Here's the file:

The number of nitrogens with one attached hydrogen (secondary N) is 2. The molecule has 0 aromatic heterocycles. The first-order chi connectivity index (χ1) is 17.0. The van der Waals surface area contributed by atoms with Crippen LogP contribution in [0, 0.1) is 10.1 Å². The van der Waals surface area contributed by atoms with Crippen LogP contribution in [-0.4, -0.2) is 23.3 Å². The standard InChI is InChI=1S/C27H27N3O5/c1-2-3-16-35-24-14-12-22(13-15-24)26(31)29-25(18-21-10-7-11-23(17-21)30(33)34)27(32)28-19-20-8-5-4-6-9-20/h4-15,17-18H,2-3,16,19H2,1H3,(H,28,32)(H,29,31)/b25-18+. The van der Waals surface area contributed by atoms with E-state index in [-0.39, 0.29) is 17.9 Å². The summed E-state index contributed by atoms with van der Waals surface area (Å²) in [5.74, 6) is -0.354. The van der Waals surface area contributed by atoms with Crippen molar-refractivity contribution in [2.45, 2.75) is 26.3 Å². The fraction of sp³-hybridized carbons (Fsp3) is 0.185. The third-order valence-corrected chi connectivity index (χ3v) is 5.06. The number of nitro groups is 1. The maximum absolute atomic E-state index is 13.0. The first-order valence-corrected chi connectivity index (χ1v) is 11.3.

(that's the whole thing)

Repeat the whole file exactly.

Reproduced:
The number of nitrogens with one attached hydrogen (secondary N) is 2. The molecule has 0 aromatic heterocycles. The first-order chi connectivity index (χ1) is 17.0. The van der Waals surface area contributed by atoms with Crippen LogP contribution in [0, 0.1) is 10.1 Å². The van der Waals surface area contributed by atoms with Crippen LogP contribution in [-0.4, -0.2) is 23.3 Å². The standard InChI is InChI=1S/C27H27N3O5/c1-2-3-16-35-24-14-12-22(13-15-24)26(31)29-25(18-21-10-7-11-23(17-21)30(33)34)27(32)28-19-20-8-5-4-6-9-20/h4-15,17-18H,2-3,16,19H2,1H3,(H,28,32)(H,29,31)/b25-18+. The van der Waals surface area contributed by atoms with E-state index in [-0.39, 0.29) is 17.9 Å². The summed E-state index contributed by atoms with van der Waals surface area (Å²) in [5.74, 6) is -0.354. The van der Waals surface area contributed by atoms with Crippen molar-refractivity contribution in [2.45, 2.75) is 26.3 Å². The fraction of sp³-hybridized carbons (Fsp3) is 0.185. The third-order valence-corrected chi connectivity index (χ3v) is 5.06. The number of nitro groups is 1. The maximum absolute atomic E-state index is 13.0. The first-order valence-corrected chi connectivity index (χ1v) is 11.3.